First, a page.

Deployment spurs mixed reactions

By Kelly Canright and Greg D'Avis

Arizona Daily Wildcat

While U.S. troops continue to enter the Persian Gulf region to act as a deterrent to Iraqi forces, local military units prepared to travel to the area while others questioned the necessity of action.

"We went through this once, and we thought this problem was resolved," said Col. Terry Thompson of the University of Arizona Air Force Reserve Officer Training Corps.

"I think it's very unfortunate that we have to go back," he said.

Master Sergeant Sam Haney of Davis-Monthan Air Force Base said three EC-130 aircraft, with 180 crew and support troops, left the base bound for the gulf region yesterday. Three other planes left earlier this week, and 600 troops are on standby at the base.

"I don't think this is going to break out into war," said David Spiro, a UA political science professor.

Spiro said he believes Iraqi leader Saddam Hussein's main objective is to get United Nations sanctions against his country lifted. He said an earlier "charm offensive" in which Saddam attempted to get the sanctions lifted through good behavior failed, so he is switching tactics.

"I think Saddam is just trying to flex his power. There are so many sanctions against him. They can't take him out because his kind of government is the only kind we can handle, so we're kind of stuck," business sophomore Jeremy Lammon said.

Some students said they think the United States government did not adequately handle the situation the first time military intervention was used as a means to control policy in the Middle East.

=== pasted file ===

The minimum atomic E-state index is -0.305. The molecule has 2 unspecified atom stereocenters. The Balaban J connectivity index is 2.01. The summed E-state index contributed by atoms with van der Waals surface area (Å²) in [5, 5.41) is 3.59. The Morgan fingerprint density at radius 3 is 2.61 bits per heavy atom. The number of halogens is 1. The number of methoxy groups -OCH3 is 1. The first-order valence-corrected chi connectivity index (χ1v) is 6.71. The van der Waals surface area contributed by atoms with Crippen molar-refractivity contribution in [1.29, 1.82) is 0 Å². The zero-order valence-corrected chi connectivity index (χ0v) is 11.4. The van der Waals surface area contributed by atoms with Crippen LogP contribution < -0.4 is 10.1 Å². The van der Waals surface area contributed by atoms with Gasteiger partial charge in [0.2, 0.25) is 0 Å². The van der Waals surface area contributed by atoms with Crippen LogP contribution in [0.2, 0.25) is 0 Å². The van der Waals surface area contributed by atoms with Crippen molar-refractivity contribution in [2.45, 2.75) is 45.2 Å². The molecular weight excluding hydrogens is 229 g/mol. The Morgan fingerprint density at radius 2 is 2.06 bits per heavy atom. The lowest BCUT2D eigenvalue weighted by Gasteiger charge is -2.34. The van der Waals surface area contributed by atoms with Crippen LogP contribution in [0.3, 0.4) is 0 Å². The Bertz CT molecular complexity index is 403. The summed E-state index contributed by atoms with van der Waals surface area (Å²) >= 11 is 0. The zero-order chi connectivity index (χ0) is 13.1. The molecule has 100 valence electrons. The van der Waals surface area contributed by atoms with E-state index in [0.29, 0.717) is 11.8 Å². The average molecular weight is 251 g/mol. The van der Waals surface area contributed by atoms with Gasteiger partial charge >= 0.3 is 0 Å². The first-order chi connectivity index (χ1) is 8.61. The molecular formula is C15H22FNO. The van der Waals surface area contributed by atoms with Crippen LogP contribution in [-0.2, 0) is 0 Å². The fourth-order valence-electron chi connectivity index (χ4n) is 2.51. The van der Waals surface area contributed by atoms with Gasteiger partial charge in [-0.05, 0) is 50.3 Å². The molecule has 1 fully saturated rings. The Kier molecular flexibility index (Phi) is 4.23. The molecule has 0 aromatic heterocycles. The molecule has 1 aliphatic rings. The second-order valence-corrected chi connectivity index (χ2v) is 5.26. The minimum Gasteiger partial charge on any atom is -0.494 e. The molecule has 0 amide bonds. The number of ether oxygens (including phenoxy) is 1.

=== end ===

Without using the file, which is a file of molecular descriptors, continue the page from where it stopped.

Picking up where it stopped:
"I definitely think we should get involved again. Steps were taken but there was never a real solution. The job was never finished the first time," undeclared sophomore David Himmel said.

Spiro said the problem with the previous action in the area was that the United States did not have any specific objective, a problem he sees again this time.

"We're just reacting to very small events rather than having any idea what we're doing on a large scale," he said.

"I don't really believe in war, but it is unrealistic to think there will be no war. The biggest problem is we didn't finish the job the last time," microbiology sophomore Stephanie Leonard said.

"I think we should've taken care of it the first time so this didn't happen again," finance sophomore Dan Frayer said.

Lisa Schoen, exercise and sport science junior, said she was unsure about actually following through with military intervention.

"If anything further develops, we should act," she said. "But right now, we should just set aside military precautions."

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